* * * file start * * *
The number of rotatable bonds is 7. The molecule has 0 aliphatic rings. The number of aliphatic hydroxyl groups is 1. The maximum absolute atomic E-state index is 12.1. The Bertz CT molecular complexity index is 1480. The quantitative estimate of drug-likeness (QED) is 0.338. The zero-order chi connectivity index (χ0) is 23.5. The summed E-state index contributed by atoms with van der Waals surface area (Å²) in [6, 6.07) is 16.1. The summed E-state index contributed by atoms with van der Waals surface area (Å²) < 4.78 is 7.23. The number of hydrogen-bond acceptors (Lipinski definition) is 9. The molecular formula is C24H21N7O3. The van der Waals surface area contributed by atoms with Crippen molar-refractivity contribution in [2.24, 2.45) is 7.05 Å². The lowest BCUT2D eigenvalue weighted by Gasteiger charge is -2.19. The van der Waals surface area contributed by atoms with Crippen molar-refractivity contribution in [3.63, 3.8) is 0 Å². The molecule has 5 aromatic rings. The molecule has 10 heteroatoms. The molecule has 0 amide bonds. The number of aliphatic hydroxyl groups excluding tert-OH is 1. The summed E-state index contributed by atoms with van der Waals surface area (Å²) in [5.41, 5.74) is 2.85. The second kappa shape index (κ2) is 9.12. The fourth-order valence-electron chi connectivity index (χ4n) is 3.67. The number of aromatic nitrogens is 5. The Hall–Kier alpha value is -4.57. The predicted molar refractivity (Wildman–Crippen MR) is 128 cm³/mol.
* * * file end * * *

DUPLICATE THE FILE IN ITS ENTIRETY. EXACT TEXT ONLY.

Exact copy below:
The number of rotatable bonds is 7. The molecule has 0 aliphatic rings. The number of aliphatic hydroxyl groups is 1. The maximum absolute atomic E-state index is 12.1. The Bertz CT molecular complexity index is 1480. The quantitative estimate of drug-likeness (QED) is 0.338. The zero-order chi connectivity index (χ0) is 23.5. The summed E-state index contributed by atoms with van der Waals surface area (Å²) in [6, 6.07) is 16.1. The summed E-state index contributed by atoms with van der Waals surface area (Å²) < 4.78 is 7.23. The number of hydrogen-bond acceptors (Lipinski definition) is 9. The molecular formula is C24H21N7O3. The van der Waals surface area contributed by atoms with Crippen molar-refractivity contribution in [2.24, 2.45) is 7.05 Å². The lowest BCUT2D eigenvalue weighted by Gasteiger charge is -2.19. The van der Waals surface area contributed by atoms with Crippen molar-refractivity contribution in [3.63, 3.8) is 0 Å². The molecule has 5 aromatic rings. The molecule has 10 heteroatoms. The molecule has 0 amide bonds. The number of aliphatic hydroxyl groups excluding tert-OH is 1. The summed E-state index contributed by atoms with van der Waals surface area (Å²) in [5.41, 5.74) is 2.85. The second kappa shape index (κ2) is 9.12. The fourth-order valence-electron chi connectivity index (χ4n) is 3.67. The number of aromatic nitrogens is 5. The Hall–Kier alpha value is -4.57. The predicted molar refractivity (Wildman–Crippen MR) is 128 cm³/mol.